As the primary retirement program in the United States, Social Security currently benefits 66 million people, 51 million of them retirees and dependents.
It also serves 8 million workers with disabilities and 5 million survivors of deceased workers.
The program began with the Social Security Act in 1935, part of President Franklin Roosevelt’s “New Deal” response to the Great Depression.
It is administered by the Social Security Administration (SSA), an independent federal agency that operates through 1,200 field offices nationwide, as well as its website and 37 Teleservice Centers.
How Social Security Benefits Work
Social Security is not a pension plan, but rather an insurance plan to supplement a retired worker’s pension and savings. In 2022, about 182 million workers contributed to the program through Social Security taxes.
Most of those taxes are paid through employers’ payroll withholding, while self-employed workers pay Social Security taxes when filing their federal income tax returns.
The amount retirees receive depends on their pre-retirement income and the age at which they choose to begin receiving benefits.
To be eligible for Social Security, workers must have earned 40 credits. One credit is earned for earnings of $1,640 in 2023, with a maximum of four credits for earnings of $6,560 available per year. Thus a person who earns four credits per year for 10 years is eligible for Social Security.
The amount of your Social Security benefit is based on your highest 35 years of earnings. Workers with fewer than 35 years of earnings will receive lower benefit amounts because years without work represent zeroes in benefit calculations.
How Social Security Benefits are Calculated
To compute your benefit, Social Security indexes your actual earnings using the national wage indexing series. The goal is to make future benefits reflect the changing standard of living during the person’s lifetime.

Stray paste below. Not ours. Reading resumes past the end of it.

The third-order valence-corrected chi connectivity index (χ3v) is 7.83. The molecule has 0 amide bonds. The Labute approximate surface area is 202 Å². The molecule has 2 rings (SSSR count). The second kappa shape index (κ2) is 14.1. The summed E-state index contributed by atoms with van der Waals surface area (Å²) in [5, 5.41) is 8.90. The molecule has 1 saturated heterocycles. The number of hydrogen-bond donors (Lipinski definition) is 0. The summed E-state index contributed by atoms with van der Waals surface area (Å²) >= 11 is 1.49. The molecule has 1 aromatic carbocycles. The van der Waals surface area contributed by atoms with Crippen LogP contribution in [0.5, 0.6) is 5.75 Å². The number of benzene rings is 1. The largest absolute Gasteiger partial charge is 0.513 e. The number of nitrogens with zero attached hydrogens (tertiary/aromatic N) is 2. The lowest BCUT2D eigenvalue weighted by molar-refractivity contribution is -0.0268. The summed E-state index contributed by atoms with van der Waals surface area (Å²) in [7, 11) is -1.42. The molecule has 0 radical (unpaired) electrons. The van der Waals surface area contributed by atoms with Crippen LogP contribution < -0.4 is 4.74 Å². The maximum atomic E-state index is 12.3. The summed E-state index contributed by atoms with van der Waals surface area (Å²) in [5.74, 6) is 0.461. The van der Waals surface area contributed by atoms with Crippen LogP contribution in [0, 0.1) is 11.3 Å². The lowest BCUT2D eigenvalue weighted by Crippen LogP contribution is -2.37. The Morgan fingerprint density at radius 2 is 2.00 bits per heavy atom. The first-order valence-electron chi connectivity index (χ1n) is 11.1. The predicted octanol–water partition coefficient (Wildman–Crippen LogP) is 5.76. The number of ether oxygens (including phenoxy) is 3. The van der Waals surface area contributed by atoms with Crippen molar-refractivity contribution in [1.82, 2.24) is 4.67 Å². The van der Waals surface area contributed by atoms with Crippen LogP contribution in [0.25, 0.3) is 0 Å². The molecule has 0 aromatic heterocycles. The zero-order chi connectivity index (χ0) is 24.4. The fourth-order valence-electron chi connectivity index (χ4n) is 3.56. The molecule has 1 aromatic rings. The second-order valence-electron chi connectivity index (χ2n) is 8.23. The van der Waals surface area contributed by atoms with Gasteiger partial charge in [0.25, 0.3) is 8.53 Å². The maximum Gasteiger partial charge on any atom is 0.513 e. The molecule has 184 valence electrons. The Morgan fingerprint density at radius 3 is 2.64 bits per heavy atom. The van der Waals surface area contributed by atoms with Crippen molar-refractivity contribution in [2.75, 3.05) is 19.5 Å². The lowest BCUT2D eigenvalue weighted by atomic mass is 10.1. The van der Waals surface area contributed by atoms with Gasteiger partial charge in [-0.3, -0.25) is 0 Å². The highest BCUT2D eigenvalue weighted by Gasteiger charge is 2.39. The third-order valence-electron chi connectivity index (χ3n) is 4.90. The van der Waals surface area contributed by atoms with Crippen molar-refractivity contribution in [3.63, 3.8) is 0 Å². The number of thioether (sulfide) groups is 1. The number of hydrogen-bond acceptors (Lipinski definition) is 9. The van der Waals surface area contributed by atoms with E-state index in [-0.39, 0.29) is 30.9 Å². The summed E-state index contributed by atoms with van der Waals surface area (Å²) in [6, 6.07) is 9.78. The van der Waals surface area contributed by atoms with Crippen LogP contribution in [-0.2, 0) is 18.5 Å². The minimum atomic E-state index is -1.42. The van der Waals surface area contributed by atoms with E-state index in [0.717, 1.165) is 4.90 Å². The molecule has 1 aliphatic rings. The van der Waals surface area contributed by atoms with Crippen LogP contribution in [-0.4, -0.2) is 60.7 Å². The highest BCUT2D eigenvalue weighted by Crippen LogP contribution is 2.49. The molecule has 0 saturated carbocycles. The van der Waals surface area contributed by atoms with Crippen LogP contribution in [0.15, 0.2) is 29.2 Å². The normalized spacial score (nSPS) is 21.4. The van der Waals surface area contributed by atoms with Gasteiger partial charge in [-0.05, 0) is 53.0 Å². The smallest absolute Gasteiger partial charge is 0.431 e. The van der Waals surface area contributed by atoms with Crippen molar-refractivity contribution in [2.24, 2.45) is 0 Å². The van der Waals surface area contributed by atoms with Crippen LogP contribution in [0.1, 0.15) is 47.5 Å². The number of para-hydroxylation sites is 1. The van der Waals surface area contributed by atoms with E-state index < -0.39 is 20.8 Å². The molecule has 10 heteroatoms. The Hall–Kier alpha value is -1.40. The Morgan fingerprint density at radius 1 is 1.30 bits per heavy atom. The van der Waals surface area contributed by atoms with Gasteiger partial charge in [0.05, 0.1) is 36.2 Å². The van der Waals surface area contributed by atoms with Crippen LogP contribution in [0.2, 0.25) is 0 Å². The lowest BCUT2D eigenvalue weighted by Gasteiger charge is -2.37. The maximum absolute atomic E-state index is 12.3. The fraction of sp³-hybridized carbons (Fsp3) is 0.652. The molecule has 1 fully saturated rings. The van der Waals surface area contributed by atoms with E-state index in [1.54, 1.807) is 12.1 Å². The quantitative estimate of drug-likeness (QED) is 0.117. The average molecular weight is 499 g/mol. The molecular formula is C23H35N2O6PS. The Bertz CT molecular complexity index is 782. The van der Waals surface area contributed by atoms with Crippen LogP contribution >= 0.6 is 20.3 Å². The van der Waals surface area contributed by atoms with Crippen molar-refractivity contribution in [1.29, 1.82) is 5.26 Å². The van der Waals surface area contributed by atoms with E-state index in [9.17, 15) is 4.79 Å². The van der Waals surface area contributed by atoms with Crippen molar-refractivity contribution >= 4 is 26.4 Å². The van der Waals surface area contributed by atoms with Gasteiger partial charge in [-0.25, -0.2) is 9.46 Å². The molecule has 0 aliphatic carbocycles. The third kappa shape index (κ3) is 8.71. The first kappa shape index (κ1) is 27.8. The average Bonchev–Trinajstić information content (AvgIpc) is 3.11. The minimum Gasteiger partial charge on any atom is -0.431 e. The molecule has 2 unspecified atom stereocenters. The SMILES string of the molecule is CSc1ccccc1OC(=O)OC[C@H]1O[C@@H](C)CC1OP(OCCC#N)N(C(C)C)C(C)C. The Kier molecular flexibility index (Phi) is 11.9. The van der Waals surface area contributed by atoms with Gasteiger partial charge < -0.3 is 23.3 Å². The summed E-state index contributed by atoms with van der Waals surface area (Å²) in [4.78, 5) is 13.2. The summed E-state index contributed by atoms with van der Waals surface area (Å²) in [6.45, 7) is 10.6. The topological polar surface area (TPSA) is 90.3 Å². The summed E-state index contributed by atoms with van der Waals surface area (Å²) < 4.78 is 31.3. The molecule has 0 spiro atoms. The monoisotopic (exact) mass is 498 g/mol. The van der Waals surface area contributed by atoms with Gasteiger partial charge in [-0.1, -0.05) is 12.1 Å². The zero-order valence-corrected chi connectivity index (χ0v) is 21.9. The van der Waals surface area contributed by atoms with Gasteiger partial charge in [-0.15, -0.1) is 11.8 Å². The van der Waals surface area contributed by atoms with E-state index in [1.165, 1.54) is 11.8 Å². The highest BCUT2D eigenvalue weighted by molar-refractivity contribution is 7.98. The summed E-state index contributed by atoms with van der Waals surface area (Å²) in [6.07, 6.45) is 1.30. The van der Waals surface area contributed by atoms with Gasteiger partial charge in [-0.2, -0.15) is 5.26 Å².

Social Security then takes your average indexed monthly earnings from your highest 35 years of work and applies a formula to determine the benefit you will receive at your full retirement age (FRA), currently between 66 and 67 depending on your year of birth.
Your actual benefit changes depending on when you begin to start them. Turning benefits on before your full retirement age will lower the benefit amount while turning them on after the full retirement age will raise them.
The Maximum Social Security Benefit
For people who begin taking Social Security retirement benefits at the full retirement age in 2023, the maximum benefit amount is $3,637 per month.
For those who start receiving Social Security this year at age 70, the maximum Social Security benefit is $4,555. Meanwhile, for 62-year-olds who begin benefits this year, the amount is $2,572.
Social Security Special Minimum Benefit
Stemming from legislation enacted in 1972, the Social Security special minimum benefit provides low-earning workers with a primary insurance amount (PIA).
For 2023, the lowest PIA available for at least 11 years of work is $49.40 per month. For workers retiring after 30 years of earnings, the PIA is $1,033.50 per month.
Unlike regular Social Security retirement benefits, special minimum benefits are calculated not on income but solely on the number of years worked.
People who turn on benefits early will receive a lower benefit. Those who retire late will not receive a higher benefit—unlike regular Social Security.
Full Retirement Age
For people born between 1943 and 1960, the full retirement age increases gradually up to age 67. People born in 1955 have already reached the full retirement age in 2023. Below is a chart showing the full retirement age for people born in this period.
|Year of birth
|Full retirement age
|66 and 2 months
|66 and 4 months
|66 and 6 months
|66 and 8 months
|66 and 10 months
|1960 or later
Cost-of-living Adjustments (COLA)